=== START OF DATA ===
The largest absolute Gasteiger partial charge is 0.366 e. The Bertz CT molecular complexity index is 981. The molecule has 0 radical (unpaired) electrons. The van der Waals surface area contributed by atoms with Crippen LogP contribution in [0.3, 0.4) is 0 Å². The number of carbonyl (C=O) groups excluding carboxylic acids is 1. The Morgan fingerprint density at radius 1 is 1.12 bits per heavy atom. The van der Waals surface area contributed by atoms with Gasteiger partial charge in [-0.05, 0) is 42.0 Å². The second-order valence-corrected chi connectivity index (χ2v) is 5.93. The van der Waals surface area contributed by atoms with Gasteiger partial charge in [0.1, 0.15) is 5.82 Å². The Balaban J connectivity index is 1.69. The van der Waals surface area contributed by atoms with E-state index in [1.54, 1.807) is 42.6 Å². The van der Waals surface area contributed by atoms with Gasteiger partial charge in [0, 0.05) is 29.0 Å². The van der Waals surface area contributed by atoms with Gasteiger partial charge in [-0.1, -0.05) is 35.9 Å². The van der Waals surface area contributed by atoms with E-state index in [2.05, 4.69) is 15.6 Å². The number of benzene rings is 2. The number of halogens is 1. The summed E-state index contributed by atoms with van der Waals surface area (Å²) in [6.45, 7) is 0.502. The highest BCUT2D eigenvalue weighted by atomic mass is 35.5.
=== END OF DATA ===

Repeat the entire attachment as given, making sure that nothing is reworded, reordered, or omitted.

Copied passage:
The largest absolute Gasteiger partial charge is 0.366 e. The Bertz CT molecular complexity index is 981. The molecule has 0 radical (unpaired) electrons. The van der Waals surface area contributed by atoms with Crippen LogP contribution in [0.3, 0.4) is 0 Å². The number of carbonyl (C=O) groups excluding carboxylic acids is 1. The Morgan fingerprint density at radius 1 is 1.12 bits per heavy atom. The van der Waals surface area contributed by atoms with Gasteiger partial charge in [-0.05, 0) is 42.0 Å². The second-order valence-corrected chi connectivity index (χ2v) is 5.93. The van der Waals surface area contributed by atoms with Gasteiger partial charge in [0.1, 0.15) is 5.82 Å². The Balaban J connectivity index is 1.69. The van der Waals surface area contributed by atoms with E-state index in [1.54, 1.807) is 42.6 Å². The van der Waals surface area contributed by atoms with Gasteiger partial charge in [0, 0.05) is 29.0 Å². The van der Waals surface area contributed by atoms with Gasteiger partial charge in [-0.1, -0.05) is 35.9 Å². The van der Waals surface area contributed by atoms with E-state index in [2.05, 4.69) is 15.6 Å². The number of benzene rings is 2. The number of halogens is 1. The summed E-state index contributed by atoms with van der Waals surface area (Å²) in [6.45, 7) is 0.502. The highest BCUT2D eigenvalue weighted by atomic mass is 35.5.